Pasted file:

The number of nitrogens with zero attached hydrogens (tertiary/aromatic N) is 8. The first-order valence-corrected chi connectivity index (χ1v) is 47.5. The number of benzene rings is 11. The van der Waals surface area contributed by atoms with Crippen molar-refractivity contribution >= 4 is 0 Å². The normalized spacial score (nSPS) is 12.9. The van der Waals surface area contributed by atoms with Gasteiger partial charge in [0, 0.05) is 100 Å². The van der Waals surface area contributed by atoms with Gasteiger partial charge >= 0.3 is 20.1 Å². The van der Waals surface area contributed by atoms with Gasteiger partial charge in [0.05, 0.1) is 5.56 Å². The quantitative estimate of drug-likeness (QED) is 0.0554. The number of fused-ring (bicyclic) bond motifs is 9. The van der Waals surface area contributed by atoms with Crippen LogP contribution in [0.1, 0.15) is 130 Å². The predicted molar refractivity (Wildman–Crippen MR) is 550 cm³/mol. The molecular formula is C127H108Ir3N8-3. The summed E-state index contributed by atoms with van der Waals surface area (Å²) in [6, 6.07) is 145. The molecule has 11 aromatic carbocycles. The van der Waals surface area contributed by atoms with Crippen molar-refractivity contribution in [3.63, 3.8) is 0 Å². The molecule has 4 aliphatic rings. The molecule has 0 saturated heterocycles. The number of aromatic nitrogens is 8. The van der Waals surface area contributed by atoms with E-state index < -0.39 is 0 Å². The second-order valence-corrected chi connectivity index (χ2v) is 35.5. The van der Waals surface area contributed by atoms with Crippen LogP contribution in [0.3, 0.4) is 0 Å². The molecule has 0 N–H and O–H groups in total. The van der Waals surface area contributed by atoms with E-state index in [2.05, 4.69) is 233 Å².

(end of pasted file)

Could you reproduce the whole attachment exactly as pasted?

The number of nitrogens with zero attached hydrogens (tertiary/aromatic N) is 8. The first-order valence-corrected chi connectivity index (χ1v) is 47.5. The number of benzene rings is 11. The van der Waals surface area contributed by atoms with Crippen molar-refractivity contribution >= 4 is 0 Å². The normalized spacial score (nSPS) is 12.9. The van der Waals surface area contributed by atoms with Gasteiger partial charge in [0, 0.05) is 100 Å². The van der Waals surface area contributed by atoms with Gasteiger partial charge >= 0.3 is 20.1 Å². The van der Waals surface area contributed by atoms with Gasteiger partial charge in [0.05, 0.1) is 5.56 Å². The quantitative estimate of drug-likeness (QED) is 0.0554. The number of fused-ring (bicyclic) bond motifs is 9. The van der Waals surface area contributed by atoms with Crippen LogP contribution in [0.1, 0.15) is 130 Å². The predicted molar refractivity (Wildman–Crippen MR) is 550 cm³/mol. The molecular formula is C127H108Ir3N8-3. The summed E-state index contributed by atoms with van der Waals surface area (Å²) in [6, 6.07) is 145. The molecule has 11 aromatic carbocycles. The van der Waals surface area contributed by atoms with Crippen molar-refractivity contribution in [3.63, 3.8) is 0 Å². The molecule has 4 aliphatic rings. The molecule has 0 saturated heterocycles. The number of aromatic nitrogens is 8. The van der Waals surface area contributed by atoms with E-state index < -0.39 is 0 Å². The second-order valence-corrected chi connectivity index (χ2v) is 35.5. The van der Waals surface area contributed by atoms with Crippen LogP contribution in [0.3, 0.4) is 0 Å². The molecule has 0 N–H and O–H groups in total. The van der Waals surface area contributed by atoms with E-state index in [2.05, 4.69) is 233 Å².